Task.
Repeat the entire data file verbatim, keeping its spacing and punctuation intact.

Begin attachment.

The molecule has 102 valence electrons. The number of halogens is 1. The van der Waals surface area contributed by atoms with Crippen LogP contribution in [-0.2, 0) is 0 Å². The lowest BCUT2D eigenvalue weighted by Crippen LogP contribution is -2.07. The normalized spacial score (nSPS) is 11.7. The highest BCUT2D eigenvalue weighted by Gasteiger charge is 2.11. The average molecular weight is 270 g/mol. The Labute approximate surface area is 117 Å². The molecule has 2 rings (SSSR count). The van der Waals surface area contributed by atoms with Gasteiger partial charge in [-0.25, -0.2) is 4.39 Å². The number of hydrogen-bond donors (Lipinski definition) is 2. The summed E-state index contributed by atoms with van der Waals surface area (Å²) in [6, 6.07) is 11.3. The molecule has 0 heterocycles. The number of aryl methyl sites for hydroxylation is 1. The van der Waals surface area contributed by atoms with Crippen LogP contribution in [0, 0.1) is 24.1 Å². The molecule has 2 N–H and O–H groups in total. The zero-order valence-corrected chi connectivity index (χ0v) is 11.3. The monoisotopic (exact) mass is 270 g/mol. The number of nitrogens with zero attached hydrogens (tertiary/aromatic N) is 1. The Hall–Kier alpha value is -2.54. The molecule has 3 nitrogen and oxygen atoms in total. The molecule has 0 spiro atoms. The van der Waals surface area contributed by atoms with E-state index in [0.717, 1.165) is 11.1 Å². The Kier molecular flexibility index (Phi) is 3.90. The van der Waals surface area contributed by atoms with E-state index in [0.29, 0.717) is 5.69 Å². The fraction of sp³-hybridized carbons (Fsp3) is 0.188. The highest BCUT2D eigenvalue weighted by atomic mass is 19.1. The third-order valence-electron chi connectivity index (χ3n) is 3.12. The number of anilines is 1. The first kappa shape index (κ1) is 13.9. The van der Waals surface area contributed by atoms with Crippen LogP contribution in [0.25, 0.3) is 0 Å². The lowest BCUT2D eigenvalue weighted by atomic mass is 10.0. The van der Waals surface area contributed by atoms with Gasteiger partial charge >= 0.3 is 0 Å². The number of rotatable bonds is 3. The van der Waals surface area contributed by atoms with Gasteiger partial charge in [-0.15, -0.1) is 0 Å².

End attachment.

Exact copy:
The molecule has 102 valence electrons. The number of halogens is 1. The van der Waals surface area contributed by atoms with Crippen LogP contribution in [-0.2, 0) is 0 Å². The lowest BCUT2D eigenvalue weighted by Crippen LogP contribution is -2.07. The normalized spacial score (nSPS) is 11.7. The highest BCUT2D eigenvalue weighted by Gasteiger charge is 2.11. The average molecular weight is 270 g/mol. The Labute approximate surface area is 117 Å². The molecule has 2 rings (SSSR count). The van der Waals surface area contributed by atoms with Gasteiger partial charge in [-0.25, -0.2) is 4.39 Å². The number of hydrogen-bond donors (Lipinski definition) is 2. The summed E-state index contributed by atoms with van der Waals surface area (Å²) in [6, 6.07) is 11.3. The molecule has 0 heterocycles. The number of aryl methyl sites for hydroxylation is 1. The van der Waals surface area contributed by atoms with Crippen LogP contribution in [0, 0.1) is 24.1 Å². The molecule has 2 N–H and O–H groups in total. The zero-order valence-corrected chi connectivity index (χ0v) is 11.3. The monoisotopic (exact) mass is 270 g/mol. The number of nitrogens with zero attached hydrogens (tertiary/aromatic N) is 1. The Hall–Kier alpha value is -2.54. The molecule has 3 nitrogen and oxygen atoms in total. The molecule has 0 spiro atoms. The van der Waals surface area contributed by atoms with E-state index in [0.717, 1.165) is 11.1 Å². The Kier molecular flexibility index (Phi) is 3.90. The van der Waals surface area contributed by atoms with E-state index in [0.29, 0.717) is 5.69 Å². The fraction of sp³-hybridized carbons (Fsp3) is 0.188. The highest BCUT2D eigenvalue weighted by atomic mass is 19.1. The third-order valence-electron chi connectivity index (χ3n) is 3.12. The number of anilines is 1. The first kappa shape index (κ1) is 13.9. The van der Waals surface area contributed by atoms with Crippen LogP contribution in [0.25, 0.3) is 0 Å². The lowest BCUT2D eigenvalue weighted by atomic mass is 10.0. The van der Waals surface area contributed by atoms with Gasteiger partial charge >= 0.3 is 0 Å². The number of rotatable bonds is 3. The van der Waals surface area contributed by atoms with Gasteiger partial charge in [-0.15, -0.1) is 0 Å².